Stress is an expected component of every entrepreneur’s experience, but being overwhelmed and over-committed should not be a normal part of your professional life. When you’re overwhelmed or over-committed it’s important to ask yourself why and how this happened.
Some people — the Controller + Manager brain types — will rarely experience overwhelm or over-commitment, because they protect their time and say “no” to anything they think might lead them to take on too much. Others — the Analyzer + Systemizer brain types — are particularly organized, and keep an accurate mental tally of their responsibilities, which helps them eliminate the possibility of saying “yes” to things they can’t handle. Continue reading →
In this article, I’m going to explain to you how to achieve the mindset of wealth. For people who have this mindset, they can create money out of thin air and basically at will. For people lacking this mindset, they won’t enjoy the same level of financial abundance that they possibly could.
Here are the 7 hot tips on how to develop a wealth mindset:
Believe that you deserve wealth. You have to believe that you deserve it. If you don’t believe, you will overlook untold opportunities. If you don’t believe you deserve wealth, you will sabotage your own efforts. If you’re wanting to attract wealth but don’t believe you deserve it, it’s like driving a car pressing both the gas and the brake at the same time. It doesn’t work. Continue reading →
Have you ever met an idiot that is more successful than you are?
We all have, right?
Frequently, when I am coaching, a client will say something along the lines of “I’m just as smart as (blank “guru”), so why am I working so much harder yet making so much less than them?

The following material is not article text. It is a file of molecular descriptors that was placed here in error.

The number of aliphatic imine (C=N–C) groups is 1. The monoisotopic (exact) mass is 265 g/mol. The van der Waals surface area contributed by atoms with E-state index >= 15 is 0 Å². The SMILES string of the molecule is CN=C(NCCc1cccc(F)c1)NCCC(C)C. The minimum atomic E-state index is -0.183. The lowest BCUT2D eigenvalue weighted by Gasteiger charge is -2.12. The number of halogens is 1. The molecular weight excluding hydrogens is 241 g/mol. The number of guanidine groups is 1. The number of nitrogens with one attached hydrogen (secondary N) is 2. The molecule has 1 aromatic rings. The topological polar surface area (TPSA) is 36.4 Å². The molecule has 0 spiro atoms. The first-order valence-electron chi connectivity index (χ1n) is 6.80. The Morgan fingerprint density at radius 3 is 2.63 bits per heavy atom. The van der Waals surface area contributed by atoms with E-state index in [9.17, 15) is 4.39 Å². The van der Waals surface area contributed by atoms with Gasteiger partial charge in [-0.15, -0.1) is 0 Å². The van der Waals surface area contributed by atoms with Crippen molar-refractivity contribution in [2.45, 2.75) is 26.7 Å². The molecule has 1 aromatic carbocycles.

When they ask, I’m never quite sure… Do they really want the truth, or are they simply venting their frustrations? To play it safe, I usually say nothing and wait to hear what comes out next. After a silent pause, the client speaks… Continue reading →
These days, people know a lot. Thousands of business books are published around the world each year. U.S. organizations alone spend more than $60 billion a year on training — mostly on management training. Companies spend billions of dollars a year on consulting. Meanwhile, more than 80,000 MBAs graduate each year from U.S. business schools. These students presumably have been taught the skills that they need to improve the way that companies do business.
But all of that state-of-the-art knowledge leaves us with a nagging question: Why can’t we get anything done? It’s a mystery worthy of a business-school case study. If we’re so well trained and so well informed, then why aren’t we a lot more effective? Or, as Stanford professors Jeffrey Pfeffer and Robert I. Sutton ask in their useful book, The Knowing-Doing Gap: How Smart Companies Turn Knowledge Into Action (Harvard Business School Press, 2000), “Why is it that, at the end of so many books and seminars, leaders report being enlightened and wiser, but not much happens in their organizations?” Continue reading →